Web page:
Rerefiners Reshuffle for Success


Rerefiners Reshuffle for Success

Low crude oil prices, decreased demand from industrial burners and growth in rerefining capacity have been the three major contributors to the rerefining industrys trend away from pay-for-oil toward charge-to-collect, Vertex Energy CEO Ben Cowart told attendees of the ICIS Pan American Base Oils and Lubricants Conference on Dec. 4 in Jersey City, N.J.

Rerefiners are one of three major markets for the 1.3 billion gallons of used motor oil generated in the U.S. each year, Cowart reported, along with industrial burners and export blenders. The burner fuel markets, which make up half of the used oil market today, are contracting rather quickly, he said, as many large burners have switched to cheaper natural gas. The export market is also shrinking. Combined with rapid growth in rerefining capacity between 2010 and 2014 – from 323 million gallons then to 435 million now – rerefiners are feeling the pressure.

Courtesy of Vertex Energy

Vertex Energy’s rerefinery in Columbus, Ohio.

Its been a very challenging period with low oil prices and the oversupply in base oil, said Cowart. We believe the [used oil] market could eventually get to an oversupply situation, much like the base oil market today. He continued, Our industry will not survive with these base oil prices, along with the continued discounts on our rerefined product. We understand that were a captive producer and that we have little leverage today over who were selling our product to in an oversupplied market. So that means we have to go even harder to the generator to manage our spread.

Houston, Texas-based Vertex began charging its generators 10 cents per gallon for collection in December 2014. Previously, it had paid about $1/gal. Fellow rerefiner Safety-Kleen began charging for collection nine months later, and on Dec. 22 announced an increase of $80 per stop.

We believe the industry will move to a charge-for-oil scenario across the board if oil prices prevail at these levels, Cowart asserted in New Jersey. The question is: What is the pain that companies will go through in making the transition?

As regulations around disposal and consumption of used motor oil become more stringent, collection volumes are rising. While Vertex initially saw a drop of about 12 percent in collection volume in January 2015, volumes quickly picked up again in February, and Cowart said collections this summer were up 50 percent over January 2014. The company posted revenues of $188.5 million in 2015.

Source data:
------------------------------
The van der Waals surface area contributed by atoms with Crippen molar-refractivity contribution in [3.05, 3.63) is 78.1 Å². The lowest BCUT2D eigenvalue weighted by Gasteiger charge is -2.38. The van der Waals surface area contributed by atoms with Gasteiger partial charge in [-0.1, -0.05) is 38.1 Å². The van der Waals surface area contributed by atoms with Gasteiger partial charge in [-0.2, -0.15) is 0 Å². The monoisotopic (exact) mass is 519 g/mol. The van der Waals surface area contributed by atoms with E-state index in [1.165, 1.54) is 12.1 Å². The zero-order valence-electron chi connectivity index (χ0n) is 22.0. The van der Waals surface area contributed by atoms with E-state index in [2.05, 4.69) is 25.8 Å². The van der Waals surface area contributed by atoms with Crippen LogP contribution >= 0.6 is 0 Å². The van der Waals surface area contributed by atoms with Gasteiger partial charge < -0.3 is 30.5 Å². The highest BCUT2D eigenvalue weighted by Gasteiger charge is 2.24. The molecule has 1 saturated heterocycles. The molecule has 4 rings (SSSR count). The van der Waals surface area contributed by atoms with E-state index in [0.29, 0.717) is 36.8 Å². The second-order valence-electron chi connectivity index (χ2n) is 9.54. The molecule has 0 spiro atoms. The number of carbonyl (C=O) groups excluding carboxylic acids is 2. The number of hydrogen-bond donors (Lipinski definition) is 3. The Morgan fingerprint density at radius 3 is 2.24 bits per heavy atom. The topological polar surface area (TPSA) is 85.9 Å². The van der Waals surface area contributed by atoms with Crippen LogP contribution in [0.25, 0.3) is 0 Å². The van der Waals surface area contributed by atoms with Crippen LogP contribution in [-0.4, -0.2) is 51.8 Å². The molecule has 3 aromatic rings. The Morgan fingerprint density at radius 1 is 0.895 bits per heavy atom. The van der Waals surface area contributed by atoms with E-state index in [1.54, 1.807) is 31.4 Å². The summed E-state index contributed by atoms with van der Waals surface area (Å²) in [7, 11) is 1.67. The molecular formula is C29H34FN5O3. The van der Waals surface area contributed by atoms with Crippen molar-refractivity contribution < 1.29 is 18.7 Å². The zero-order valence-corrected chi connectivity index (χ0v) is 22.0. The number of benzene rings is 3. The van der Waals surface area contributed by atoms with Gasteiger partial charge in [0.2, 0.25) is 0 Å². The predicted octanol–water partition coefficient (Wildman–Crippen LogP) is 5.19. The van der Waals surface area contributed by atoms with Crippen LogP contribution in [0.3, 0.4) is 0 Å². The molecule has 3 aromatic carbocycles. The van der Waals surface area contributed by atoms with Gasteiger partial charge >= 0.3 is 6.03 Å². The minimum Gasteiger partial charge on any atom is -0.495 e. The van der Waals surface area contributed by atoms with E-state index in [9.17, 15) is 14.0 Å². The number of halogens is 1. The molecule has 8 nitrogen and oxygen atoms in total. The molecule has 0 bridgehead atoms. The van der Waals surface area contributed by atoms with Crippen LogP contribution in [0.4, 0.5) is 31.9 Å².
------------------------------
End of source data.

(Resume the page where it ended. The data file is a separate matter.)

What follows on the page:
In addition to charging for pickup, Cowart highlighted vertical integration, exporting and improving quality as potential responses to the U.S. oversupply of virgin base oil. Many rerefiners now have the capacity to make their own finished lubricants. Declining U.S. base oil prices and environmental regulations abroad have increased export demands. Further, he explained, rerefined base oil is now on par with or better than virgin API Group II stock, and can lower blending costs for customers because it requires less Group III corrector.

To overcome pricing volatility, Cowart stressed the importance of flexibility to produce either base oil or vacuum gas oil, based on market conditions. A new market is opening up for rerefined VGO in the marine industry because of Vessel General Permit requirements for low-sulfur fuel. These requirements apply within a 200 nautical mile radius of the U.S. and European coast lines.

A lot of smaller companies may not survive, Cowart predicted, and the rerefining market will likely see a fair amount of consolidation along with new innovations. I believe the industry is heading in the right direction, he mused. Weve still got a lot of work to do; were not there yet. I believe at the end of this year we should see things stabilize.

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